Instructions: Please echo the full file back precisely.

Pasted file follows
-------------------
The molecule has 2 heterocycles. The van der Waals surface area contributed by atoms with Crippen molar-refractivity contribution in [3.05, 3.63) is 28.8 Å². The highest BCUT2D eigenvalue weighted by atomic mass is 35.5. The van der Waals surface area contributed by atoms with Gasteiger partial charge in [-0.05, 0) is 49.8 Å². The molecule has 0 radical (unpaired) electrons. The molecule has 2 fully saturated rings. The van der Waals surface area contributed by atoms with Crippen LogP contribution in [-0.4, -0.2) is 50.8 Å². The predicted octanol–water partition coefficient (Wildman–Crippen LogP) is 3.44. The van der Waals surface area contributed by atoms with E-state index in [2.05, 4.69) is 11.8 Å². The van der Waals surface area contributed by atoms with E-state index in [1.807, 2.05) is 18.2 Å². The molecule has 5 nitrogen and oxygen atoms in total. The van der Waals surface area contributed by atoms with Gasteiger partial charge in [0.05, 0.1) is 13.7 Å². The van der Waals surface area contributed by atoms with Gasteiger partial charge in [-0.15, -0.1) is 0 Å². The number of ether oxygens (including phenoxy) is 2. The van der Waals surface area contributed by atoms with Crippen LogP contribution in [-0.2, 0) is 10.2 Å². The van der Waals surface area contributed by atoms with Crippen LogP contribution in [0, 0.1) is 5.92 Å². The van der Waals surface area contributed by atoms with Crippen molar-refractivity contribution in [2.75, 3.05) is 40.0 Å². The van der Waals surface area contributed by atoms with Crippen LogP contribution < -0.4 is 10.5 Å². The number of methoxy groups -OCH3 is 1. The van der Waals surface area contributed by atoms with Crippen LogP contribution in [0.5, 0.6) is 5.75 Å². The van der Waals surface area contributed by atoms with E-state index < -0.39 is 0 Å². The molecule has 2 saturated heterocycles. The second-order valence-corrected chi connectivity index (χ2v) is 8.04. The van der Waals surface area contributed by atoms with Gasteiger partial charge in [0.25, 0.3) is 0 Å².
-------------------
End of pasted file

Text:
The molecule has 2 heterocycles. The van der Waals surface area contributed by atoms with Crippen molar-refractivity contribution in [3.05, 3.63) is 28.8 Å². The highest BCUT2D eigenvalue weighted by atomic mass is 35.5. The van der Waals surface area contributed by atoms with Gasteiger partial charge in [-0.05, 0) is 49.8 Å². The molecule has 0 radical (unpaired) electrons. The molecule has 2 fully saturated rings. The van der Waals surface area contributed by atoms with Crippen LogP contribution in [-0.4, -0.2) is 50.8 Å². The predicted octanol–water partition coefficient (Wildman–Crippen LogP) is 3.44. The van der Waals surface area contributed by atoms with E-state index in [2.05, 4.69) is 11.8 Å². The van der Waals surface area contributed by atoms with E-state index in [1.807, 2.05) is 18.2 Å². The molecule has 5 nitrogen and oxygen atoms in total. The van der Waals surface area contributed by atoms with Gasteiger partial charge in [0.05, 0.1) is 13.7 Å². The van der Waals surface area contributed by atoms with Gasteiger partial charge in [-0.15, -0.1) is 0 Å². The number of ether oxygens (including phenoxy) is 2. The van der Waals surface area contributed by atoms with Crippen LogP contribution in [-0.2, 0) is 10.2 Å². The van der Waals surface area contributed by atoms with Crippen LogP contribution in [0, 0.1) is 5.92 Å². The van der Waals surface area contributed by atoms with Crippen molar-refractivity contribution in [2.75, 3.05) is 40.0 Å². The van der Waals surface area contributed by atoms with Crippen LogP contribution < -0.4 is 10.5 Å². The number of methoxy groups -OCH3 is 1. The van der Waals surface area contributed by atoms with Crippen LogP contribution in [0.5, 0.6) is 5.75 Å². The van der Waals surface area contributed by atoms with E-state index < -0.39 is 0 Å². The molecule has 2 saturated heterocycles. The second-order valence-corrected chi connectivity index (χ2v) is 8.04. The van der Waals surface area contributed by atoms with Gasteiger partial charge in [0.25, 0.3) is 0 Å².